With Europe deeply divided over whether to back the United States in a potential war with Iraq, Britain's Tony Blair is again emerging as President George Bush's most important diplomat.
The British prime minister has embarked on a global diplomatic mission reminiscent of his efforts to help President Bush build international support in 2001 to oust the Taliban regime in Afghanistan. He engaged in a wave of diplomacy this week in a new drive to build support for using force to disarm Iraq, if Saddam Hussein does not voluntarily comply with the UN demand that he disarm.
Immediately following President Bush's State of the Union address Tuesday, Mr. Blair met Italian prime minister Silvio Berlusconi for talks on Iraq. He also planned to meet Spain's prime minister José Maria Aznar yesterday before flying to the US on Friday for talks with President Bush at Camp David. Blair spoke this week by phone to the leaders of France, Canada, Australia, and Turkey. Next week, he is scheduled to meet French President Jacques Chirac; and Iran's foreign minister, Kamal Kharrazi, will travel to London for talks on Iraq.
"Blair is doing what the British have had to do historically," says Robert Worcester, a longtime analyst of British politics and chairman of the London-based MORI political research group. "Britain has to play the role of the connection between the US and Europe."
Overcoming the divisions in Europe will not be easy. Of the four European countries currently on the UN Security Council, Britain and France are veto-wielding permanent members. Germany, a member for the next two years, has already said it will vote against any resolution to go to war with Iraq. Spain backs the US. Germany will chair the council next month, when US Secretary of State Colin Powell presents Washington's case against Iraq. Blair's challenge is to convince French President Jacques Chirac to back the US. That would leave Russia and China as major unknowns, but Moscow indicated this week it may toughen its position on Iraq.
While Germany's "nein" is nonnegotiable, the French have left a door open.
"France was more clever," says Donald Anderson, a member of Blair's Labor Party and head of the foreign affairs committee of the British parliament. "Our assumption is that there may be a degree of brinksmanship, but in the end they will come along."
While Blair has a lot of friends in Washington these days, he is suffering politically at home for his support for President Bush.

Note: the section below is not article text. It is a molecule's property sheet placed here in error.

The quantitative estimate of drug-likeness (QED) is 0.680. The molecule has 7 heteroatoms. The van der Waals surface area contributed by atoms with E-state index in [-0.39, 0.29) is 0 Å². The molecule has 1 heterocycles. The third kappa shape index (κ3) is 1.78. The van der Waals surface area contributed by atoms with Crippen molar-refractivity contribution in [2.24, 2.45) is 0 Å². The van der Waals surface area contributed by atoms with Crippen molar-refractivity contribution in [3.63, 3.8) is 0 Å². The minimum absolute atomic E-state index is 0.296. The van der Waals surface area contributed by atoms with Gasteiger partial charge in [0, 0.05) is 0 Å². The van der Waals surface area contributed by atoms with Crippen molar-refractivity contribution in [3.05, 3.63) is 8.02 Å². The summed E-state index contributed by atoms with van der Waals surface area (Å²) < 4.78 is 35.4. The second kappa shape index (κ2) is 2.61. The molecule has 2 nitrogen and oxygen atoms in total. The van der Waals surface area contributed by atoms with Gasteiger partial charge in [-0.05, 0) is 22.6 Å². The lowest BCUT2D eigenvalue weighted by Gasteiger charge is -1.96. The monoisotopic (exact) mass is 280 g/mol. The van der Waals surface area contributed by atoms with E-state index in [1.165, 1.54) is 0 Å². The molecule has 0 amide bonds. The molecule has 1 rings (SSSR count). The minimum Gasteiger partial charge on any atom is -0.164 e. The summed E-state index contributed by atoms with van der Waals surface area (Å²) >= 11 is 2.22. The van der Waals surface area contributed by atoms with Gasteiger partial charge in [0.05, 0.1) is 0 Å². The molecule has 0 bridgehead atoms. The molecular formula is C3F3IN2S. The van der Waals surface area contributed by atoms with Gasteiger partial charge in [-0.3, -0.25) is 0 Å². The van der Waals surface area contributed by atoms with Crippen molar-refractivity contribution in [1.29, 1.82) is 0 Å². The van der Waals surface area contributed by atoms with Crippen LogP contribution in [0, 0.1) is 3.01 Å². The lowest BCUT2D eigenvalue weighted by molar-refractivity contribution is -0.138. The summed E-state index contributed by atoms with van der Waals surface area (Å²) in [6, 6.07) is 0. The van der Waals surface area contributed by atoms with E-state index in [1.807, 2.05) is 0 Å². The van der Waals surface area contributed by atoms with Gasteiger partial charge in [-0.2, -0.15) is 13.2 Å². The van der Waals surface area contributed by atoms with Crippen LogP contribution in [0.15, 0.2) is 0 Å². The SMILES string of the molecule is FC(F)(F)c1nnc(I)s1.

Resentment in Britain over Blair's support for the US position on Iraq is the subject of daily editorials and jokes in the press. In a recent edition of the Sunday Observer, a caricature depicts President Bush as the Lone Ranger and Blair as Tonto. When Blair questions Bush on Iraq, the president retorts: "Shut up, Tonto, and cover my back."
In another cartoon that appeared in the latest edition of The Spectator, Blair is facing a crowd of demonstrators, explaining: "Don't get angry with me! I don't make the rules."
The latest public-opinion polls, which were taken before the president's State of the Union address, show declining support for military intervention in Iraq. Early indications are that President Bush's speech has not had much impact on swaying public opinion in Europe, say analysts.
By contrast, polls show that Britons are more concerned about becoming victims of a terrorist attack than they are about Iraq.
Andrew Kerr, a law student at the University of Greenwich, summed up what many here are thinking: "Where's the evidence? There is no justification for a war. There has been no breach of UN law and they haven't found weapons of mass destruction. Our efforts would best be focused on the war against terrorism," he says.
Mr. Blair also faces growing opposition from within his Labor Party, even from members of his own cabinet. At least one member of cabinet, Clare Short, development minister, has threatened to resign over Iraq.
"If you choose to operate outside international law and you act in defiance of any democratic mandate from your own society, sooner rather than later the mandate the prime minister has will be withdrawn by the British people," says Alan Simpson, a Labor member of Parliament from the Nottingham South district.
There is also concern in Britain that Blair's unflinching support for President Bush has estranged Britain from Europe. This is ironic, say analysts, because Blair is widely seen as one of the most proEuropean of British politicians of his generation.
French President Jacques Chirac and German Chancellor Gerhard Schröder paraded their unity on Iraq during recent ceremonies celebrating the 40th anniversary of the Elysée Treaty that created the special relationship between one-time enemies France and Germany. The Franco-German partnership has been a driving force behind European integration, often leaving Britain on the sidelines.
Timothy Garton Ash, a British historian, wrote in the Guardian on Jan. 23, that during his first term in office, Blair had tried to reassert Britain's role as the third party at the core of Europe.
"But now it looks as if we've reverted to form: France and Germany waltzing on the dance floor, while Britain seeks solace in the muscular arms of America," says Mr. Ash.